Let your children’s imagination run wild in a magical playhouse – but perhaps not as wild as Lynda Hallinan’s own childhood misdemeanours!
playhut shenanigans and secrets
It was the scene of my first crime – underage drinking – followed by, no surprises, my first hangover. It was where I received my first truly atrocious haircut, administered surreptitiously by my big sister using my mother’s dressmaking scissors. (A few years later, I dealt a similar fate to my Sindy dolls.) In the same place, I learned how to look my parents in the eye and tell big fat porkies without flinching.
When my sister Brenda and I were toddlers, our father built us a playhouse on the front lawn. It had a vernacular aesthetic: a recycled corrugated iron roof, plywood walls and a front door painted the same clay-brown as our farmhouse verandah railings. It was small, even by modern apartment standards, and sparsely furnished, but we were pretty chuffed when Dad plumbed in a second-hand sink with taps attached to a toilet cistern water tank.
Every afternoon, while our parents were preoccupied milking our cows, Brenda and I made our own fun in the playhouse. We dubbed this sibling subterfuge “making mischief”. One time, we mashed peanuts with butter in a bid to make our own peanut butter. On another occasion, we were caught concocting witches’ potions from pills and lotions filched from the medicine cabinet. And then there was the time we hosted a legendary (for all the wrong reasons) preschoolers’ tea party.
Having borrowed Dad’s bottle of sherry, we tipped its contents into our plastic teapot and got thoroughly sloshed. “I’ve got a tummy headache,” I slurred to my parents as I staggered, sozzled, across the lawn while Brenda wandered about wonkily.
With the benefit of 40 years of hindsight, I hit up Mum about her parenting practices. “Weren’t you beside yourself with worry?” I asked. “Of course I was,” she said, though not enough to bother driving us to the doctor for a check-up.
When, left unattended once again, Brenda butchered my blonde tresses, Mum didn’t think to take me to the hairdresser for a tidier trim. She simply sat me on a chair in front of the playhouse, wrapped a towel around my shoulders and gave me a marginally better bowl cut.
As the kids tested the swing, flung open the shutters and helped me pot the geraniums, Lucas offered a grand design suggestion…
Lynda used a paint tin as the template for the circular roof tiles and threaded wooden beads onto the swing’s ropes.
The next time we nicked Mum’s scissors and snuck off to our playhouse, we were busted playing doctors and nurses. Our patient? A green felt penguin with a yellow beak and a white breast that belonged to my mother. It took her six weeks to stitch and stuff it in Hamilton’s maternity hospital, where, having lost her first child, Mum was prescribed complete bedrest in a bid to save her second. All that heartbreak and hope meant nothing to Brenda and me: we gave Mum’s little penguin a lobotomy, then disembowelled it for good measure.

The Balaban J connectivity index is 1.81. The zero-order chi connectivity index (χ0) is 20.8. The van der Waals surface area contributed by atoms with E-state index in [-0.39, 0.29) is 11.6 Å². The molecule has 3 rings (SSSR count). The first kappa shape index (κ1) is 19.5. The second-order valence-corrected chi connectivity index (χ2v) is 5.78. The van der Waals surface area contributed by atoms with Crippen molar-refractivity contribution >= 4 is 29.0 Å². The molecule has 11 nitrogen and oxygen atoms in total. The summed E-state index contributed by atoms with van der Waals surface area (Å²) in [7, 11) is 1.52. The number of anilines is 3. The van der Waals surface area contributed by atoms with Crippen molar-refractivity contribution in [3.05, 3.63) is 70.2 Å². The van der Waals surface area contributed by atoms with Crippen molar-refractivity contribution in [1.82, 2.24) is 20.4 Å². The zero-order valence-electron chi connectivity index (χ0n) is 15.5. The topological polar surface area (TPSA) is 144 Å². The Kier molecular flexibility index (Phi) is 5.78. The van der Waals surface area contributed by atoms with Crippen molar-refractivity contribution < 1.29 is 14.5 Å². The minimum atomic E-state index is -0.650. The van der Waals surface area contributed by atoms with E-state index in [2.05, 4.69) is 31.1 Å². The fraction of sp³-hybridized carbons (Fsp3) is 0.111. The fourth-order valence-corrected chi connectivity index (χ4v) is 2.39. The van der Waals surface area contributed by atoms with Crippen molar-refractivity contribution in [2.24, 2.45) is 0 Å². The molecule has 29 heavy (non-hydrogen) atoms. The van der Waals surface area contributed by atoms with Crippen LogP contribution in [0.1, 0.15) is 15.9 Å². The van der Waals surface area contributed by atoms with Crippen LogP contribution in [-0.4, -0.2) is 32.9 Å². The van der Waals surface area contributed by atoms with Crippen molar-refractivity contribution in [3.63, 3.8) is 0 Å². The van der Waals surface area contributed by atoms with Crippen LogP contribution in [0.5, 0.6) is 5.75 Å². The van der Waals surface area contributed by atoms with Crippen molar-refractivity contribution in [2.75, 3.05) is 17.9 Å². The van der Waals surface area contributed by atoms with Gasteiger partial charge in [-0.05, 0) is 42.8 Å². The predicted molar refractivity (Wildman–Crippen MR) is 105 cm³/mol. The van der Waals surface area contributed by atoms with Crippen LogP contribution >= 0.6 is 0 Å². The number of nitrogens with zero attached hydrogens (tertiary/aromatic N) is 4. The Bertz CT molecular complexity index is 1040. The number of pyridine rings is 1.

Forty years on, she’s still smarting, because despite being caught in the act, we naturally denied all knowledge of the penguin’s untimely passing. And, to be fair, surely that’s the point of a children’s playhut? It’s a place to get up to no good… and fib about it to your folks.
According to research published in the American Psychological Association’s journal, Law and
Human Behaviour, children begin to tell lies – usually to absolve themselves of guilt for misdemeanours – from the age of two, although it’s not until the age of three or four that they learn to tailor their untruths to appease their inquisitor, and seven or eight before they are wily enough to manufacture evidence in support of those lies.
My sons, Lucas, five, and Lachlan, three, can still be relied on to confess the truth under pressure. After being at their grandparents for the weekend while my husband and I painted and pimped up their new playhouse – a two-storeyed tower tucked between the rhododendrons, pin oaks and magnolias on the side of our driveway – we expected an honest appraisal.
“Do you like it?” I asked the boys. Lachie was joyous: “I don’t like it. I love it!” he said, thundering up the steps. Lucas, however, was confused. “Dad,” he bellowed from the secondstorey, “isn’t a treehouse supposed to be built up a tree, not beside it?”
As the kids tested the swing, flung open the shutters and helped me pot up drought-tolerant Really Red geraniums for their front deck, Lucas channelled Kevin McCloud to offer a grand design suggestion. “You know what would make this really awesome,” he said. “What?” I asked. “A plug so we can charge our iPads.”
“I’m sure Dad can sort that out for you,” I lied.
The red shutters came from Egypt via my local vintage shop.
Potential mischiefmakers Lachlan and Lucas check out their new play hut. The plywood and timber structure was pimped up with posh joinery, bright red geraniums and a matching swing.